John Coltsman died at the age of 54 on 5 January 1849:
Last week at his residence in Dublin, after a prolonged illness, John Coltsmann Esq of Flesk Castle in county Kerry. Mr Coltsmann was a highly accomplished gentleman and when a young man was universally admired in these countries and on the continent for his singular beauty. Familiar with all the arts, he designed and saw executed the picturesque castle popularly called by his name, and which, coupled with the magnificent landscape it commands, presents a feature of striking interest to the tourist. This noble edifice, the demense, and the entire of the landed property pass into the possession of Mr Coltsmann’s nephew, Daniel Cronin jun Esq, eldest son of the hospitable proprietor of The Park.
Notices of the activities of John Coltsmann were mainly confined to his Killarney property. The final analysis of his Dicksgrove estate is open to research.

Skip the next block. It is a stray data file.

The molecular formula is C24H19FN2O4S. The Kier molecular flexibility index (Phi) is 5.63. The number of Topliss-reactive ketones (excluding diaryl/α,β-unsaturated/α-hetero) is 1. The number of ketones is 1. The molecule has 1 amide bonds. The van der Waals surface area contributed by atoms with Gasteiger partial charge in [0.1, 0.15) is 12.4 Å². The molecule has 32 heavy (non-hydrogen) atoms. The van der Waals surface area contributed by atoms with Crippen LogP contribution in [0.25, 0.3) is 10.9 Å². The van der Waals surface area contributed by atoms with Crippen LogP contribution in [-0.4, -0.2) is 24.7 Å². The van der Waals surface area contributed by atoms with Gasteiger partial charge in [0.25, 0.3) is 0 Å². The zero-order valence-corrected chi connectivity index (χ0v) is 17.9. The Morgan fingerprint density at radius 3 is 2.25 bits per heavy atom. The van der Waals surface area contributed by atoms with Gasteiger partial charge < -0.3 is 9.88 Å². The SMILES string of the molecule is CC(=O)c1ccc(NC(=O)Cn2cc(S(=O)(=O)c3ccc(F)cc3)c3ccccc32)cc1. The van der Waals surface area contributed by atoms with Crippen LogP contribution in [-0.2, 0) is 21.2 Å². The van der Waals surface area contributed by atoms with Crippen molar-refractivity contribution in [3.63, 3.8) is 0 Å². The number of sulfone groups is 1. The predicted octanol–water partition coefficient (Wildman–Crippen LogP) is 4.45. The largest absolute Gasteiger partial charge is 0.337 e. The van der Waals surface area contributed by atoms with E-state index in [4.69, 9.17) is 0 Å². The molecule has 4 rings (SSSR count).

Dicksgrove House, part of the estate, was destroyed by fire in 1932. ‘Dicksgrove House, the ancient seat of the Meredith family, between Farranfore and Castleisland, was destroyed by fire on Saturday night. The fire, as far as can be gleaned, originated in a chimney with joists connecting with timber flooring, going on fire. When the outbreak was discovered, neighbours gathered and with the household staff did all that was possible to get the flames under control but unfortunately the fire had taken such a hold of the building that with the primitive methods available in a country area it was not possible to check the progress of the fire. Dicksgrove House was one of the oldest family mansions in the country. Apart from the buildings, which were of a classic kind, the house contained some old and valuable furniture and antique silver which would be regarded as priceless at the present time … It would not be easy to estimate the damage done by this fire but from the dimensions of the buildings and the furniture and other contents destroyed, the total damage done is likely to be estimated at some thousands of pounds’ (The Liberator Tralee, 15 March 1932). In 1938 the property was acquired by the Land Commission and demolished in 1939.  David Meredith of Gawross [Gowresse], Montgomeryshire, Wales, was son-in-law of William Brown, ‘collaterally related ancestrally to the Earls of Kenmare’ (O’Donohoe Collection Catalogue, pp113-115). ‘According to the Heraldic Visitations of 1586-1613, David’s father John Meredith was a direct male descendant (of the 12th generation) from Cynfelyn ap Dolffyn, Prince of Powys, who was in turn a descendant of Bleddyn ap Cynfyn, King of Gwynedd and Powys in the 11th century’ (irish-merediths.com). David Meredith’s son, Richard Meredith (1675-1752), was sent to manage the Irish estates. In 1734, Richard Meredith was one of the six people who purchased the lease of Castleisland (the other five had purchased in 1733) paying a fine of £6,000 and a yearly rent of £1,900. Each received a portion of the town and a share of the vast rural estate. Meredith’s portion of the town was the townland of Cahereen East, consisting of about eight acres, bounded on the north by the Main Street, on the west by Barrack Lane East, on the south by the river Maine, and on the east by Church Street West. Richard’s son, William Meredith (1704-1784) was of ‘Castleisland and Anna Mohr.’ He was described as ‘one of the wealthiest commoners in the south of Ireland, having possessed Abbeyfeale and the territory in possession of Mr Ellis, also the estate now possessed by the representatives of John Saunders Esq, also the property now in the possession of Mr Coltsmann Cronin and some others’ (O’Donohoe Collection Catalogue, pp113-115). William Meredith married Marian, daughter of Maurice Fitzgerald, Knight of Kerry, of Dingle. ‘That lady was one of the sisters so celebrated for creating numerous and influential connections throughout the county’ (ibid). Ten children were born to the couple including son Richard (1739-1821), who lived at Dicksgrove. Richard married Lucy Saunders. Their son William (1772-1849) High Sheriff in 1803, commanded the Castleisland Yeomanry Corps. William married Alicia Orpen and their son, Richard Meredith (1803-1857), succeeded to the Dicksgrove estates. It is worth noting here that in 1855, Dicksgrove was put up for sale but was subsequently withdrawn from auction. A document in the O’Donohoe Collection (55.1.202) reveals that in 1859, Dicksgrove was being leased by the representatives of Richard Meredith to Thomas F Brosnahan and from 1859-1862, to Robert Twiss MD. It would seem to be this Richard Meredith (1803-1857) who in 1829, presided at a grand dinner in Castleisland to celebrate Catholic Emancipation (Chutes Western Herald, 27 April 1829). ‘The friends of Civil and Religious Liberty in Killarney dined together on the King’s Birth Day at Gorham’s Hotel to celebrate the attainment of Catholic Emancipation. Richard Meredith of Dicksgrove Esq presided at a conciliation dinner in Castle Island last Tuesday, which was attended by Clergymen of both persuasions.’ Richard married twice (to Louisa Ann Juxon and Rose Helen Buckle). Richard (1814-1912), a son from his second marriage, lived at Dicksgrove. This Richard Meredith married Mary Elizabeth Huggard and had 15 children. His eldest surviving son at the time of the destruction of Dicksgrove by fire was Stephen John Meredith (1876-1952). See The Irish Merediths (irish-merediths.com).  Tralee Chronicle, 28 September 1866.  O’Donohoe Collection Catalogue, pp113-115.  ‘Flesk Castle, also known as Dromhumper (Droumhumper) Castle, Glenflesk Castle and Coltsmann (sometimes Coleman) Castle, was built between 1809-1815 for John Coltsmann of Manchester Square, London. He is said to have come from Northumberland and was a merchant dealing mostly in the butter trade in Ireland’ (Bary, Houses of Kerry, p115). A sketch of Flesk Castle is contained in Owen Roe O’Sullivan Son of Sliabh Luachra Biographical Sketch of Kerry’s Famous Bard with notes on Cronin of Rathmore House, The Park and Glenflesk Castle (2017) at www.lulu.com. Flesk Castle, which fell into disuse in the mid 1940s, is currently being redeveloped. See ‘We are privileged to be bringing Flesk Castle back to life’ by John O’Mahony, Killarney Today, 1 October 2018.  ‘Flesk Castle occupies the site of two ancient forts, of which one was of Danish origin, while the other, which stood farther to the west, is referable to the era of Cromwellian invasion. The only traces now existing of the latter, consist of the ditch that defended the western ramparts. The present building is of recent erection, and considerable attention has been paid to exterior effect, while the interior combines all the accommodation which the refinements of modern life demand. The greater part of the hewn stone employed in its construction, was brought from a distance of two miles. The Hall is entered by a pointed door-way, over which is a large mullioned window; two other windows of the same description also light it laterally. It is thirty feet long by twenty-five broad, and thirty feet high. The ceiling is groined, and a gallery runs round three sides of it, which serves to communicate with different chambers on the first floor. On passing through the hall, an anti-room conducts to the octagon Saloon, beyond which are the small and great Drawing-rooms, and finally the Dining Parlour. These five rooms all communicate ‘en suite’ and their decorations and ornaments are strictly in unison with the general character of the building. The Library and Study occupy the north wing. From the windows of all these apartments a most diversified and enchanting prospect presents itself; some of the most remarkable features in it are Fox Mountain [sic], and its cascade, the former conspicuous by the fantastic elegance of its form, and the rich luxuriance of its west woods; the peninsula of Morcruss Abbey [sic] with its various creeks and inlets; the ruins of Ross Castle, celebrated by the defence it made against the republican forces of Ludlow, and finally, the windings of the Flesk, and its bridge of twenty-three arches. The carriage-approach winds in a gradual ascent round the hill, sheltered and concealed by extensive woods of oak, beech, and larch, which clothe its declivities on all sides. To the west and north of the Castle, the grounds slope down to these woods, while to the east they stretch out into extensive lawns, interspersed with clumps of plantations, and scattered trees. The western or Lake front opens on a spacious terrace, the walls of which are embattled. It is flanked in its north-west angle by a Tower in ruins, and a dry ditch defends it in front. This façade is terminated on the south by the great Octagon Tower; by the side of this building, and joined to it, rises a smaller Tower of the same shape; between these and the main building, and somewhat in the rear, is seen the White Tower, which is of rectangular form; the battlements are in the style of the ancient Irish Castles. The chief feature of the entrance front is the Round Tower, which rises to the height of seventy-five feet. It contains a spiral staircase, twelve feet in width, by which an easy access is obtained to the different floors and roofs of the building. The latter being flat, and covered with lead, offer a great facility for the enjoyment of the views in every direction’(Views of The Seats of Noblemen and Gentry in England, Wales, Scotland and Ireland (1824) by John Preston Neale, vol I). Dr John Knightly, civil servant and local historian, spoke about Flesk Castle at the Daniel O’Connell Summer School in 2018. ‘The Castle was built in the 1820-30s by John Coltsman, from a wealthy Irish Catholic family with extensive Killarney connections that had made a fortune in trading wine and cotton between Portugal and Britain. He had homes in Paris and London and was part of an extensive London Irish Catholic network and built Flesk Castle as a summer home. He married a Cronin, which made him a distant in-law of the O’Connells. Flesk Castle is one of the most striking buildings built by a Catholic before the wave of church building began in the middle of the century. The Castle is in the Gothic revival style and was designed by James Chambers, an architect from Tralee’ (‘Flesk Castle – the Big House in the Era of O’Connell’).  ‘Reports of Cases decided in all the Courts of Equity and Common Law in Ireland, and in the House of Lords,’ The Irish Jurist (1848-1867) Vol 17 (1865), pp5-16. Court of Exchequer, reported by Oliver J Burke Esq, barrister, Coltsman v Coltsman, Nov 5 1863; Jan 30 1864; Dec 5 1864. The ruling was subsequently appealed; Catherine Coltsmann v Daniel Cronin Coltsmann; see Kerry Evening Post, 9 May 1868 & Cork Examiner 22 May 1868; the latter reports judgment of the appeal.  John Coltsmann was married to Christine de Lassence of Paris, who died on 24 January 1838 at Grove End House, St John’s Wood, aged 63 (her sister Marie was married first to de Costellan and secondly to the Duc de Duras, Chamberlain to Louis Phillipe). John Coltsmann and his wife Christine had three children, Christina Maria (1796-1822), who married in 1814 Daniel Cronin (d1857) of The Park, Killarney; Anna Maria Theresa, who married Sir William Duncan Godfrey of Kilcoleman Abbey and John (1795-1849) who married Catherine, second daughter of James Langdale Esq of Lavender-hill, Surrey (Bary, Houses of Kerry, p115). Christina Maria, who married into the Cronin of Park family, and died at a young age in 1822, had five children: Daniel Cronin-Coltsmann (took surname under terms of will) (1816-1894) who married Helena Lyons of Saunders Park and had issue: Daniel John, John Lewis, Dennis, Francis, and Helena May (‘Eily,’ only daughter, married in early October 1883 Vincent A O’Farrell of Dublin at Killarney Cathedral, ‘at the church door, a goodly number of the poor received a shower of silver coins.’ The wedding breakfast was held at Flesk Castle); John L Cronin Coltsmann, married Minnie Macdonnell (or O’Donnell); Christina, who married Denis Duggan; Mary Anne, who married Francis Dennehy and Denis, born in 1821. The fusion of the two families of Cronin and Coltsmann is given as follows in O’Kief Coshe Mang (1952) by Albert Eugene Casey (vol I, pp xxxv-xxxvi): The O’Cronain family, according to Cathan O’Duinin in 1320, descend from Oilium Ollum, Foghan Mor, Fiacha, Oiliol, Levy, Core, Fochy, Ciomhthan, Hugh, Cairbre, Conor, Salbhuidhe, Duibhlaing, Ealathuch, Ealathan, Maoluir, Cronan, whence O’Cronain or Cronin. The Cronins lived at Rathmore until 1712 when the family came to Killarney and built The Park House. The will of Daniel Cronin of Knocknagree [and of the Park, Killarney] is dated 1756; and his nephew, Daniel, of the Park, near Killarney, died in 1786, without issue, leaving his estate to his sister’s grandson, Daniel Duggan whose father was Denis Duggan of Mount Infant in Duhallow, son of Captain Duggan who was on Sarsfield’s staff at the siege of Limerick. Daniel Duggan adopted the name of Cronin, and married Mary Lombard having issue three sons, Daniel, James and John, of these Daniel Cronin married in 1814 Christina, daughter of John Coltsmann of Glenflesk Castle.  Left and right depictions of Flesk Castle from Views of The Seats of Noblemen and Gentry in England, Wales, Scotland and Ireland (1824) by John Preston Neale, vol I. Image in centre from map, The Lakes of Killarney, printed in 1868.  Abstract of the Deeds Inrolled in Chancery 1834-1839 (1840) Compiled by George Hatchell. Griffith’s Valuation adds land at Beenateevaun, Cloonclogh and Curracitty. Coltsmann also held land elsewhere in the county including the barony of Magunihy.  He would later explain that he had gone to France to care for his mother, and did not intend to return to Ireland for some years – ‘The excuse was not at first admitted … he was followed to Paris but we could not get him to serve … what were the politics of Mr Coltsmann I do not know, Mr Coltsman is the son of a gentleman who settled near Killarney’ (‘Select Committee on the Appointment of Sheriffs in Ireland’ Limerick Chronicle, 1 September 1838).  ‘Rejoicings at Flesk Castle,’ Kerry Examiner, 1 November 1842. ‘The popular owner of Flesk Castle accompanied by his amiable lady arrived at his splendid seat on Wednesday last after a lengthened sojourn of several years on the continent.’ ‘Shrievalty of Kerry: John Coltsmann Esq of Flesk Castle has accepted the office of High Sheriff of this County for the ensuing year and will, we are happy to say, appoint John M’Cartie Esq his Sub-Sheriff’ (Tralee Chronicle, 9 December 1843).  Letter dated 17 October 1843. Mr Walsh addressed a number of letters to the Chronicle on matters of horticulture at this time.  His widow died at Cannes, France, on 18 November 1890 aged 72.  The obituary concluded: ‘Mr Coltsmann served the office of High Sheriff for this county. His death throws the family of Sir William Godfrey, to whose most amiable lady he was brother, into mourning. Mr Coltsmann’s remains were on Monday last, deposited in Muckross Abbey, beside his lamented sister, the late Mrs Cronin’ (Tralee Chronicle, 27 January 1849). John Coltsmann senior built the castle, but it suffered a fire in June 1823: ‘The beautiful castle of Drumhomper, bounding the Lake of Killarney, the residence of John Coltsman Esq, was accidentally burned down on Wednesday se-nnight. Several articles of value were consumed’ (Freeman’s Journal, 4 July 1823). It seems probable John Coltsmann junior renovated the building. It is worth recording another fire that occurred in the vicinity on 25 June 1818: Between the hours of five and six o’clock, whilst a large number of the working classes and tradesmen were assembled at Drumhomper Castle ‘to greet its liberal and munificent owner, John Coltsman jun Esq upon his return to that delightful spot after a short sojourn in England, and on the Continent for the recovery of his health,’ the charming cottage situated on the base of Drumhomper hill suddenly took fire and was totally consumed. The efforts of the 39th Regiment under Colonel Lindsay, who went to the fire from their barracks in New Street, Killarney, were to no avail. The cottage contained an assortment of valuable furniture, books, prints and wine though John Cronin Esq succeeded in saving some valuable papers (From Old Kerry Records, Kerry Evening Post, 20 November 1909).  For example, in 1845, Mr Coltsmann ‘sumptuously entertained’ Judges Ball and Jackson at Flesk Castle on their way to Cork, as reported in the Limerick Chronicle, 2 April 1845.